Paid volunteer time off is a rising trend in employment benefit offerings. Various employers are offering their employees the ability to be paid to volunteer their time to the charitable organization of the employee’s choice. Of course, this benefit is offered differently depending on the organization’s size and finances, but the motivation is the same – altruism and not the organizational bottom line.
When it comes to giving, we can give time or money. Interestingly, sometimes giving time is financially more expensive, from a tax perspective. Neither individuals nor organizations can deduct time donated to charitable organizations. Expenses made in order to donate the time (mileage, gas, etc) can be deducted; however, lost wages cannot be claimed. When an organization donates money, it is a tax write-off. Extra paid time to do volunteer work is not tax deductible and depending on the employee, it could be costly.
What is the benefit?
What is the sell for paid volunteer time? Is it worth it to organizations? The main selling point for the paid volunteer employee benefit is maintaining a competitive edge in attracting talent. While many (not all!) in the selfie generation may come across as self absorbed, there is an altruistic nature in the younger generation too. With millennials now being the largest generation in the workforce, it might be time to consider what employee benefits are important to this rising group. Lower turnover rates directly affect the company’s bottom line. Over the years, research has shown a possible correlation between organizations that tie their employees, customers, community, and environment together to have a higher financial performance. The idea is that doing good as a corporation enhances shareholder value and the financial bottom line, even if you cannot directly prove it.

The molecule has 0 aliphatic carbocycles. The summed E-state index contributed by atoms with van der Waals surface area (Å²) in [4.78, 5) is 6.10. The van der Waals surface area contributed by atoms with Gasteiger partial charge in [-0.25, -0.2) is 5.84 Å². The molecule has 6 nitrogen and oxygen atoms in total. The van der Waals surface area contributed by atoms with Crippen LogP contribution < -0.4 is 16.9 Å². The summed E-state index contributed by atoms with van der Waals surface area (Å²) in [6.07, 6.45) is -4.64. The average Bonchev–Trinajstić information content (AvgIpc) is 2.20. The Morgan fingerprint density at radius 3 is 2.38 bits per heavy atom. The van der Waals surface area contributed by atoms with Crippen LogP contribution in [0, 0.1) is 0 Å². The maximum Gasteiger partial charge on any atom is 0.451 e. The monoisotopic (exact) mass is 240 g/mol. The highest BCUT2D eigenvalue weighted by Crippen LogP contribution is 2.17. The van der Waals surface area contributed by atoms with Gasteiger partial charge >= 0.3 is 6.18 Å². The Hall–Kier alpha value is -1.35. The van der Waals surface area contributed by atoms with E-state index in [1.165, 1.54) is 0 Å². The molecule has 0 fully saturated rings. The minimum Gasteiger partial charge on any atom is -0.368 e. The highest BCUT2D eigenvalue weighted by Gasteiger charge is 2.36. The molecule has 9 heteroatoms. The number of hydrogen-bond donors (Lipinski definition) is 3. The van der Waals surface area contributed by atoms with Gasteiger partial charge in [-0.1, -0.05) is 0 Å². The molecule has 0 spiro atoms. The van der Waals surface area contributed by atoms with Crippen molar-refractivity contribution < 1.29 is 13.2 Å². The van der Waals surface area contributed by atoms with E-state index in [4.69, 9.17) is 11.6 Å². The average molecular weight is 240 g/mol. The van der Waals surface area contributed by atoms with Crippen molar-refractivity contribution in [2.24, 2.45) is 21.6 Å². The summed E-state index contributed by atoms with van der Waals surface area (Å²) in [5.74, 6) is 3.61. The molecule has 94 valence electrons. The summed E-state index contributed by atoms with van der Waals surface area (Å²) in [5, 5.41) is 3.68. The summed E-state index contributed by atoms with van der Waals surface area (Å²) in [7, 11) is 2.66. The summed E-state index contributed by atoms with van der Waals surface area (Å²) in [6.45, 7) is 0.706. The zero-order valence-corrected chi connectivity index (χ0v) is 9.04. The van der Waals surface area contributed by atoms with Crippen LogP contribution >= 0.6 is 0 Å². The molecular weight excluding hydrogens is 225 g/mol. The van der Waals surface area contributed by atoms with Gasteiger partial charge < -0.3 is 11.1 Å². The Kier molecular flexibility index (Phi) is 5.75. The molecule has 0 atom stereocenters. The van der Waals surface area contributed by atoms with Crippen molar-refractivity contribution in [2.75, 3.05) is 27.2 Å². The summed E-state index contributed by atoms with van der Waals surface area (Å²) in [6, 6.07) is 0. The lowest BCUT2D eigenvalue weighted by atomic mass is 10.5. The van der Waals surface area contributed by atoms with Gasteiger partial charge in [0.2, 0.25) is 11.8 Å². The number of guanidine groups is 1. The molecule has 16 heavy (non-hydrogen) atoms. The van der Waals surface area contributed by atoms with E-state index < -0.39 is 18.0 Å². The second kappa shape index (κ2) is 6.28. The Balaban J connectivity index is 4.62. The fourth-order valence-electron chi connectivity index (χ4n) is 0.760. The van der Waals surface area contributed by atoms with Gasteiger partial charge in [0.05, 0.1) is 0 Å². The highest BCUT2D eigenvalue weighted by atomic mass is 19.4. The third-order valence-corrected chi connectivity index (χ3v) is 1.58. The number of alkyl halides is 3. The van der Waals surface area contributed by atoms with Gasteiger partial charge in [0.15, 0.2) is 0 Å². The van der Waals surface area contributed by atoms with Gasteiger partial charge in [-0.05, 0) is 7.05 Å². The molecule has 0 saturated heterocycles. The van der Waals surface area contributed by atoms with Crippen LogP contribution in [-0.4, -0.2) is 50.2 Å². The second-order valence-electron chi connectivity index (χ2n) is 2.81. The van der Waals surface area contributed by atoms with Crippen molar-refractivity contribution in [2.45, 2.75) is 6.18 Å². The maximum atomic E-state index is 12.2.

Is it worth it?
Maybe. Individuals who feel led to volunteer are going to do it anyway, regardless of the company policy. And really, if you’re being paid to do something, it stops being volunteer work. Many organizations already have generous leave policies, so if the point is to make sure your employees feel fulfilled and feel supported in their quest for doing good, it could be more cost effective to create a generous leave policy.
Make sure the organization is giving volunteers accolades for their time and creating an atmosphere that celebrates volunteer work, and be liberal with accepting leave requests, especially when submitted for volunteer work. However, if employees wish to spend their leave on a cruise ship, that may be what they need that year to continue doing their best work.
If the goal is a fulfilled employee, perhaps organizations shouldn’t go down the slippery slope of defining what makes employees work better. After all, we’ve all taken the personality tests and know that in a diverse workforce, we are all going to have different needs, communication styles, and ways of using our time for the greater good. The reality is that organizations that bring employees, customers and community together can do it without paying their employees to volunteer. Paid volunteer time off is just one way to help create an altruistic culture, but it’s not the only way.